In the book Prairie Lotus by Linda Sue Park (Clarion Books, March 2020), Hanna loved her mom. She had taught Hanna to sew. But when her mom dies, Hanna and her father move to a different town. Hanna really wanted to go to school but when she went to school people teased her because she is half Chinese and that is bad for her father’s shop. But with a friend’s help she is able to get the customers back. She also now sews for the ladies.
Written by C, age 9
This is a book that stays with me, and I cannot forget the impact it has in my heart as a fantastic historical fiction middle grade novel. With a Little House on the Prairie vibe, Prairie Lotus take the same resourceful pioneer ethic into a 1880s town, but this time with a unique and expanded historical perspective. Unlike Little House on the Prairie, a racial minority shakes up the community not with “savage” behavior but with regular, wonderful, kind child-like behavior. Thus the story revolves not just around Hanna’s own growth and survival as well as the town’s growth. The Little House books, in contrast, feel artificial and limited in scope: Laura’s family’s journey in each book feels much more like simply survival in comparison to Park’s deeper examination of pioneer life.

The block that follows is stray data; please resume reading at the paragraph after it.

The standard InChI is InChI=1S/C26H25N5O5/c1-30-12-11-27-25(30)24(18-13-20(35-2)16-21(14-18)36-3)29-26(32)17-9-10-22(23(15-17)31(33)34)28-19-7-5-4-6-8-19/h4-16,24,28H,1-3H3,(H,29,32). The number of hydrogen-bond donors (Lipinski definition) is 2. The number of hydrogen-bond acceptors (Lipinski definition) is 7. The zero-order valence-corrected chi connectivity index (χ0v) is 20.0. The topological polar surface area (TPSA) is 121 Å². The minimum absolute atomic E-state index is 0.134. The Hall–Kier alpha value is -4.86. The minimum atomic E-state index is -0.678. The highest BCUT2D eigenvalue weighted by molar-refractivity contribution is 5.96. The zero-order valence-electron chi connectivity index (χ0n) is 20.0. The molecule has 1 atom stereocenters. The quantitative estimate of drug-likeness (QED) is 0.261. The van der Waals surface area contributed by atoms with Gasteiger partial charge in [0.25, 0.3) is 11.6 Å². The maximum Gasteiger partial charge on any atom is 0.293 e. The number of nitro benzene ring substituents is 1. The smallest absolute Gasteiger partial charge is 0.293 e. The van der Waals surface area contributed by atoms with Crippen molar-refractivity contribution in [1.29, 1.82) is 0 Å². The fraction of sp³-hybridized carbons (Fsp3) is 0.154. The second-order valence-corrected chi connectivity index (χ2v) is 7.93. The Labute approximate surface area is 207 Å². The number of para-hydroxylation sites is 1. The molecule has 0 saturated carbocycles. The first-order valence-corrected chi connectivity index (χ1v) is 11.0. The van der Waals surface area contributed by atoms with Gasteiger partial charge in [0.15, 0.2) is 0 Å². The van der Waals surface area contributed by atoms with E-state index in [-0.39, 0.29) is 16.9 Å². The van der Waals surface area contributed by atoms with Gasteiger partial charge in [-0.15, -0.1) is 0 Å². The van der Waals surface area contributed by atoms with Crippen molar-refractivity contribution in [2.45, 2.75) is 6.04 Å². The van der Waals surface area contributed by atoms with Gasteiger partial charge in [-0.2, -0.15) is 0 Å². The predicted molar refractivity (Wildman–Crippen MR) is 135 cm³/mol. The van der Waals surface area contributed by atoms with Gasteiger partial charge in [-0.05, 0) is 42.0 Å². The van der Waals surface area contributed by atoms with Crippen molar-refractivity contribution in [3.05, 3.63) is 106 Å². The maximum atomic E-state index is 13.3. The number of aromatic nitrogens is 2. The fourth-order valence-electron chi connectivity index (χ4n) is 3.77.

I loved Hanna’s character, and the racism she faced was striking in its realism but also it’s comparison to the racism against the natives, who likewise are shunned and avoided by the town (as they also were in the Little House books.
I should note, however, that the town’s ultimate acceptance of Hanna only comes after a violent physical assault on thirteen-year-old Hanna. (It is suggested that this is also an attempted sexual assault, though those no non-kid words were used in the text.) Although I read this with my nine-year-old, I carefully tried to skim over the suggestiveness of the assault from the drunk man as we read it, and she seemed appropriately appalled without being traumatized.
Prairie Lotus was a 2021 Children’s Literature Award Honor selection of the Asian/Pacific American Librarians Association and given a 2021 Notable Children’s Book award from the Association for Library Service to Children.